If classic Ferraris are the gold standard of the collector-car market, the 250 GTO is the marque’s most coveted nugget. Just 36 examples with the three-liter V-12 engine were built between 1962 and 1964—33 Series I cars and three Series IIs from 1964 with 250 LM-style bodywork. New, a GTO would have cost about $18,000. By 1986, however, the cars were commanding $1 million. In 2014, a prime example was hammered in at Bonhams’ Monterey auction for more than $38 million, and just this past May, chassis 4153 sold privately for some $70 million, possibly more.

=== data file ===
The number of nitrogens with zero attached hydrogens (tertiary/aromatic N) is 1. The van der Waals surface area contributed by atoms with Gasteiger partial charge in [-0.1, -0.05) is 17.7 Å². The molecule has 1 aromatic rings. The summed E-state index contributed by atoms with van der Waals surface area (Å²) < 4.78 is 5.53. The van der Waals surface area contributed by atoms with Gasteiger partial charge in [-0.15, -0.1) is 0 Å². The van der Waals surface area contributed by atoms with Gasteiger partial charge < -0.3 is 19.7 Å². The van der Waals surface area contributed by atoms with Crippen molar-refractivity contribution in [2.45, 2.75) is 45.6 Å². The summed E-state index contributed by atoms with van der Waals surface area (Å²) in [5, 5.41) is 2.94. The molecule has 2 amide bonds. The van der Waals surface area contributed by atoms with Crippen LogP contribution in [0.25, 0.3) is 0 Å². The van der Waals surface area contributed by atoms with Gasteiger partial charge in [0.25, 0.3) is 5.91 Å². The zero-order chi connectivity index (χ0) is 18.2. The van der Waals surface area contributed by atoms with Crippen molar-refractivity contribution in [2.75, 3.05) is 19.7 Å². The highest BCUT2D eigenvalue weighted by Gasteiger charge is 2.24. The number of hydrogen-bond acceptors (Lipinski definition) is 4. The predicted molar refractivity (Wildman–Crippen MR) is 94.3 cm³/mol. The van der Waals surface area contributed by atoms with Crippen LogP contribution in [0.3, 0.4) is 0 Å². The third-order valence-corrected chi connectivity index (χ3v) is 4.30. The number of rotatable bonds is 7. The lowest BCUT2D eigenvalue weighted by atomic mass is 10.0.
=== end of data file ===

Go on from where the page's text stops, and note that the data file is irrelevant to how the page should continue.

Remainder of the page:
Collectors hoping to own one of these rarities have a chance this month when the third GTO to roll off the Ferrari factory floor goes under the gavel at Sotheby’s Monterey Auction August 24 to 25. Built in 1962, chassis 3413 was driven by Phil Hill as a test car for that year’s Targa Florio road race. The car—identified by its notchback design—received a factory Series II body from Carrozzeria Scaglietti in 1964. Poised to set a new record as the most expensive car ever offered at auction, the Ferrari, which has an unbroken provenance since new, is expected to race past $45 million.